Some efforts have concentrated on bending more traditional substrates by selectively cutting or notching the substrates to allow them to conform to more three-dimensional shapes. Examples of this approach include U.S. patent application Ser. No. 12/017,974, published as US Patent Publication No. 20090184954; and Ser. No. 12/253,390, Published as 20100096729. In the approach discussed in these publications, an electronics circuit and its components are laid out on a flexible circuit substrate. The process then cuts the flexible circuit substrate to allow it to be bent, shaped or molded into a three-dimensional device.
 Similarly, U.S. patent application Ser. No. 12/563,945, "Shaped Active Matrix Displays," discusses a combination of the cutting for shaping and the lay out of the circuits to allow for holes to be formed in the substrate, or for the substrate to take a particular shape, such as that of an alphabetic character.
 The approach taken in these references, however, involves cutting or perforating the substrate for flexibility and shaping, it does not address stretchability.
BRIEF DESCRIPTION OF THE DRAWINGS
 FIG. 1 shows an embodiment of an electronics module having functional components arrayed on a flexible substrate in a stretched position.
 FIG. 2 shows an embodiment of an electronics module having functional components arrayed on a flexible substrate in a relaxed position, the substrate having ridges and creases.
 FIG. 3 shows an embodiment of a substrate having ridges oriented in different directions.
 FIG. 4 shows an embodiment of a flexible, wavy substrate having stepped creases.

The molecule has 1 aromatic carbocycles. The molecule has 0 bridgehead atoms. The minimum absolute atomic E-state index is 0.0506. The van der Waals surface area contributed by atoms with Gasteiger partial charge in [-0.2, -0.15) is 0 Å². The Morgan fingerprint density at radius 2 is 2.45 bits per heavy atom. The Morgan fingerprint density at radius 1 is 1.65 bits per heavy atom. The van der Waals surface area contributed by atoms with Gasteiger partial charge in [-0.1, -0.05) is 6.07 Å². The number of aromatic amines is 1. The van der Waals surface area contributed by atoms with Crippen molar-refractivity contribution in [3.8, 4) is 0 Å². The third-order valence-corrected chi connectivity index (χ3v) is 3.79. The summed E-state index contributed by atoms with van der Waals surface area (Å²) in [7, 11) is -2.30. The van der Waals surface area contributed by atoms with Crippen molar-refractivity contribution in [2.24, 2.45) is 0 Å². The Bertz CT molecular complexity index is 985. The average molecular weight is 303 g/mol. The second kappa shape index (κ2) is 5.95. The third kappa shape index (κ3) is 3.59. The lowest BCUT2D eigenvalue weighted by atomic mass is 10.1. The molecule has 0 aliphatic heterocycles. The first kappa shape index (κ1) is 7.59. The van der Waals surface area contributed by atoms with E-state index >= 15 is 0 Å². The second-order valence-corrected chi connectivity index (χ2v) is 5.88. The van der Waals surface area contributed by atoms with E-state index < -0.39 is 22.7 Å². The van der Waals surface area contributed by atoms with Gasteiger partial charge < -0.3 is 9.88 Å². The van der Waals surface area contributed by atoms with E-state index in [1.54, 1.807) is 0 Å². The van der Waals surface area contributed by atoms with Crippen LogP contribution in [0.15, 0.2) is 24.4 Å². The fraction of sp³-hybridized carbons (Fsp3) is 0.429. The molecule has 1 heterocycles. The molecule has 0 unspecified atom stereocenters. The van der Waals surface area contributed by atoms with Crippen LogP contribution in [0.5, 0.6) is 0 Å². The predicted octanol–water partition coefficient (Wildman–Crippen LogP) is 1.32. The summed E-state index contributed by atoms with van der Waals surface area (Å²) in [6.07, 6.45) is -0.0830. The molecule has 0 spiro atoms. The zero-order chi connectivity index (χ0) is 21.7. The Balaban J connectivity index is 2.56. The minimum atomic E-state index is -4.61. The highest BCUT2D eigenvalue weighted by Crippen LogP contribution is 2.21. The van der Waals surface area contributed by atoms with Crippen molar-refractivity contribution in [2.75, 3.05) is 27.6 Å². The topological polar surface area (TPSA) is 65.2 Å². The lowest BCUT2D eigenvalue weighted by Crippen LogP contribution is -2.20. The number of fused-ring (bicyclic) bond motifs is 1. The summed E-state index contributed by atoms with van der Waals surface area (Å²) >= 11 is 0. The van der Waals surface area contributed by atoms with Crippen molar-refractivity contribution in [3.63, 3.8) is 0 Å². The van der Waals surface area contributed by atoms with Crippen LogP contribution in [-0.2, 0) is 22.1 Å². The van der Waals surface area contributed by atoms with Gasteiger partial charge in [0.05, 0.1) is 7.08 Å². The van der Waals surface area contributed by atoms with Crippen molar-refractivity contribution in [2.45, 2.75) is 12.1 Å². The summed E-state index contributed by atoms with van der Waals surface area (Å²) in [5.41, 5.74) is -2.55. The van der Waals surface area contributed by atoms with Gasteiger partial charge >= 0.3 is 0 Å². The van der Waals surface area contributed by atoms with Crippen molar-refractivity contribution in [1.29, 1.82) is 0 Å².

FIG. 5 shows an embodiment of a flexible, wavy substrate having sinusoidal creases.
 FIGS. 6-8 show alternative embodiments of a wavy substrate having elastic lenses.
 FIG. 9 shows an embodiment of a wavy substrate having functional components of different sizes and positions.
 FIG. 10 shows an embodiment of a wavy substrate having functional components of different sizes and having elastic lenses.
 FIGS. 11-12 show embodiments of a wavy substrate having an encapsulant layer.
DETAILED DESCRIPTION OF THE EMBODIMENTS
 FIG. 1 shows an embodiment of an electronics module formed from a flexible, wavy substrate. The flexible, wavy substrate may consist of many types of materials, including stretch fabric, polymers and elastomers. The substrate may be pre-formed, such as one pressed or formed into a wavy shape, possibly by using a roll-to-roll process. A wavy substrate, or substrate with ridges and creases may be manufactured by folding a foil-like material repeatedly or it may be formed by vacuum forming of a foil in which a polymer foil is pressed by the force of a vacuum against a metal structure with ridges and valleys. Other manufacturing methods to form a substrate with waves, such as embossing, are known in the art. Substrate materials include thin metal foil, polymer foil, paper, and woven or non-woven fabric. In one example, the substrate is made from polymer foil such as Mylar, polyester, polycarbonate, polyimide foil. Alternatively, the substrate may just be a flexible material that naturally has rolls or waves in its structure due to its own elasticity.